A. Civil Rights law protects the civil rights of individuals – such as the right to free speech or the right to vote. It also governs litigation which may result as a violation of civil rights.
A. It's virtually unheard of to sue an individual for violating your civil rights. For instance, if someone stops you from holding a speech in their yard – you cannot sue them for the violation of your rights. However, you may be able to sue a government employee or other individuals of authority who violate your civil rights.
A. When a person is acting under the color of the law, they are doing what they are doing because they're doing their job. For instance, if a police officer arrests you, he or she is acting under the color of the law.
A. Yes, it can be. The hard part is proving that the individual was refused entrance to the school based on their race or other discriminating factors. In this case, it would be important to speak to an attorney to determine whether you have a case or not and how to proceed.
A. The person suing will either receive monetary compensation or injunctive relief. This means that someone (typically a government organization such as the police or courts) will stop the violator from violating your civil rights.
A. If you feel as though your civil rights have been violated in some way, it's best to at least speak to an attorney knowledgeable in this area of the law. An attorney can let you know whether or not you have a case and how you should proceed.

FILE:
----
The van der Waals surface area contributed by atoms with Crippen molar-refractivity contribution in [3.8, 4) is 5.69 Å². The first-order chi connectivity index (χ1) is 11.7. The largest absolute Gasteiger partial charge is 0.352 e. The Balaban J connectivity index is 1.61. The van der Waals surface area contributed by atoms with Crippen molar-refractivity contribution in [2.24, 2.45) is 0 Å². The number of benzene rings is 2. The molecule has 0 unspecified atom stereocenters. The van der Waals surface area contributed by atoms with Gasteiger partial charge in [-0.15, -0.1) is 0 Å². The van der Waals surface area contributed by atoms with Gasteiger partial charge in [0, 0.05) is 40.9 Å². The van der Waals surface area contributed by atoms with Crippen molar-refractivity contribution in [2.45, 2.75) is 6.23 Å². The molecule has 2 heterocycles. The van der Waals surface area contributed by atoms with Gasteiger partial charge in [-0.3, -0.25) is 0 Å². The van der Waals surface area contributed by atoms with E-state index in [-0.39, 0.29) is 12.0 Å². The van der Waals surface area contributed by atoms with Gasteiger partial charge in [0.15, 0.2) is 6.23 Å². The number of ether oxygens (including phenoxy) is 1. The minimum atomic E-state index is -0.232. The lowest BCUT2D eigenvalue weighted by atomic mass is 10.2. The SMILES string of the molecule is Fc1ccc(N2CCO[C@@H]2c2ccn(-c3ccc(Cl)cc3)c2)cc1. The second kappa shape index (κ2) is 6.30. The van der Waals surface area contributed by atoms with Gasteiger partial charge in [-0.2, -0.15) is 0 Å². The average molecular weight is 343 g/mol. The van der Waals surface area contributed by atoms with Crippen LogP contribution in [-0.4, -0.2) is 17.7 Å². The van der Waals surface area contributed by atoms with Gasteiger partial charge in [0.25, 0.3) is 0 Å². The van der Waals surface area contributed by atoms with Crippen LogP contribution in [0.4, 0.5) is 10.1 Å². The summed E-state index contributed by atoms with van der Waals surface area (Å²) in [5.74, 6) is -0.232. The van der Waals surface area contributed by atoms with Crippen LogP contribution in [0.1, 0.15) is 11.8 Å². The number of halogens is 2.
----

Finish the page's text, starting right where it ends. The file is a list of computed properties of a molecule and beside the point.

A. Immunity protects some individuals from action being taken against them. For instance, judges who are doing their jobs are typically given immunity to protect them from being sued or from action being taken against them.
A. Yes. Typically individuals who are suing other individuals or organizations do ask for attorney's fees. This is something you should discuss with your attorney if you are currently involved in a lawsuit or are considering suing someone.
A. Typically, prisoners' rights differ from the rights of everyone else. Since the prisoner has committed a crime, he or she is not afforded the same rights as everyone else and may be treated differently.
A. There are different statutes of limitations depending upon what state you live in. However, it's very important to speak with an attorney as soon as you feel as though your civil rights have been violated. This way you do not risk losing the right to seek compensation.